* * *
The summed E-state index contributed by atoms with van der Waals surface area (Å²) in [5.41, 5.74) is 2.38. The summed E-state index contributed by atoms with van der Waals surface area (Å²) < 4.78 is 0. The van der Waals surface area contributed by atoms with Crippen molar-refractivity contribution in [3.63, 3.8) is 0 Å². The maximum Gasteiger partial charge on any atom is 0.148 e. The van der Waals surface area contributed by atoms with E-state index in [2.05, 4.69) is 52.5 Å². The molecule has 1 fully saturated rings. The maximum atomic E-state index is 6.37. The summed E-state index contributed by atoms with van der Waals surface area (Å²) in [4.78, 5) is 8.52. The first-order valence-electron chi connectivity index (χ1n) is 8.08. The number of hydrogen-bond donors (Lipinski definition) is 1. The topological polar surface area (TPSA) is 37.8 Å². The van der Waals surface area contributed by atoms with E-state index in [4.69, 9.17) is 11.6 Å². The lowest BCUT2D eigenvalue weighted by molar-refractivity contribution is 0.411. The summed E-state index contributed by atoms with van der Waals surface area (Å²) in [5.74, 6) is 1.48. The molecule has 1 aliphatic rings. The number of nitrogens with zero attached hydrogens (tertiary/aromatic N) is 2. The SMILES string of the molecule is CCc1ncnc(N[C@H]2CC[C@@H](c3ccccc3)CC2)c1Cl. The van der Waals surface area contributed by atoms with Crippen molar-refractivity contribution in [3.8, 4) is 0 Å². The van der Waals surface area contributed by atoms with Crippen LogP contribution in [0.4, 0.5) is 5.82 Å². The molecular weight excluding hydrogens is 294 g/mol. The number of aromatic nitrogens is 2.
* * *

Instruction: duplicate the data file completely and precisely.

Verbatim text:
The summed E-state index contributed by atoms with van der Waals surface area (Å²) in [5.41, 5.74) is 2.38. The summed E-state index contributed by atoms with van der Waals surface area (Å²) < 4.78 is 0. The van der Waals surface area contributed by atoms with Crippen molar-refractivity contribution in [3.63, 3.8) is 0 Å². The maximum Gasteiger partial charge on any atom is 0.148 e. The van der Waals surface area contributed by atoms with E-state index in [2.05, 4.69) is 52.5 Å². The molecule has 1 fully saturated rings. The maximum atomic E-state index is 6.37. The summed E-state index contributed by atoms with van der Waals surface area (Å²) in [4.78, 5) is 8.52. The first-order valence-electron chi connectivity index (χ1n) is 8.08. The number of hydrogen-bond donors (Lipinski definition) is 1. The topological polar surface area (TPSA) is 37.8 Å². The van der Waals surface area contributed by atoms with E-state index in [4.69, 9.17) is 11.6 Å². The lowest BCUT2D eigenvalue weighted by molar-refractivity contribution is 0.411. The summed E-state index contributed by atoms with van der Waals surface area (Å²) in [5.74, 6) is 1.48. The molecule has 1 aliphatic rings. The number of nitrogens with zero attached hydrogens (tertiary/aromatic N) is 2. The SMILES string of the molecule is CCc1ncnc(N[C@H]2CC[C@@H](c3ccccc3)CC2)c1Cl. The van der Waals surface area contributed by atoms with Crippen molar-refractivity contribution in [3.8, 4) is 0 Å². The van der Waals surface area contributed by atoms with Crippen LogP contribution in [0.4, 0.5) is 5.82 Å². The molecular weight excluding hydrogens is 294 g/mol. The number of aromatic nitrogens is 2.